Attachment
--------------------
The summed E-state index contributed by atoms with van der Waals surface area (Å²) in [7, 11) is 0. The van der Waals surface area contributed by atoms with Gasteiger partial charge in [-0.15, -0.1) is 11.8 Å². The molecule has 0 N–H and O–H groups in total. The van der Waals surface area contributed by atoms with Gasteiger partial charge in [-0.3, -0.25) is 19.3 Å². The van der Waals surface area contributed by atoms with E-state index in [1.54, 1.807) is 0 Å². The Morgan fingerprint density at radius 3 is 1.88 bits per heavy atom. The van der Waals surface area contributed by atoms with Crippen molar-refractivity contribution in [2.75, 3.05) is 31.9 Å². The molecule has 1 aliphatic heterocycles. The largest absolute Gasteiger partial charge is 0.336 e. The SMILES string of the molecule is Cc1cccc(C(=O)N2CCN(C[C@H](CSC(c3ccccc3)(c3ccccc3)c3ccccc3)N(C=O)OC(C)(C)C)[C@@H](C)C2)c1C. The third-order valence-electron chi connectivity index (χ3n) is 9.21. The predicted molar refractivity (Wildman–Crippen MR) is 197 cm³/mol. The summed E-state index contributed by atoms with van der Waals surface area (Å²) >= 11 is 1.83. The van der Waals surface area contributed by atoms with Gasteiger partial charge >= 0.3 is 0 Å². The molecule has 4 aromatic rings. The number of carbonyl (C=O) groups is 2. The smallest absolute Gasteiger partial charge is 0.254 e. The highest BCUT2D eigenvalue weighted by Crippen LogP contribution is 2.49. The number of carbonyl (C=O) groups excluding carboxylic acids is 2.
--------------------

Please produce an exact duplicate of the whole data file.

The summed E-state index contributed by atoms with van der Waals surface area (Å²) in [7, 11) is 0. The van der Waals surface area contributed by atoms with Gasteiger partial charge in [-0.15, -0.1) is 11.8 Å². The molecule has 0 N–H and O–H groups in total. The van der Waals surface area contributed by atoms with Gasteiger partial charge in [-0.3, -0.25) is 19.3 Å². The van der Waals surface area contributed by atoms with E-state index in [1.54, 1.807) is 0 Å². The Morgan fingerprint density at radius 3 is 1.88 bits per heavy atom. The van der Waals surface area contributed by atoms with Crippen molar-refractivity contribution in [2.75, 3.05) is 31.9 Å². The molecule has 1 aliphatic heterocycles. The largest absolute Gasteiger partial charge is 0.336 e. The SMILES string of the molecule is Cc1cccc(C(=O)N2CCN(C[C@H](CSC(c3ccccc3)(c3ccccc3)c3ccccc3)N(C=O)OC(C)(C)C)[C@@H](C)C2)c1C. The third-order valence-electron chi connectivity index (χ3n) is 9.21. The predicted molar refractivity (Wildman–Crippen MR) is 197 cm³/mol. The summed E-state index contributed by atoms with van der Waals surface area (Å²) >= 11 is 1.83. The van der Waals surface area contributed by atoms with Gasteiger partial charge >= 0.3 is 0 Å². The molecule has 4 aromatic rings. The number of carbonyl (C=O) groups is 2. The smallest absolute Gasteiger partial charge is 0.254 e. The highest BCUT2D eigenvalue weighted by Crippen LogP contribution is 2.49. The number of carbonyl (C=O) groups excluding carboxylic acids is 2.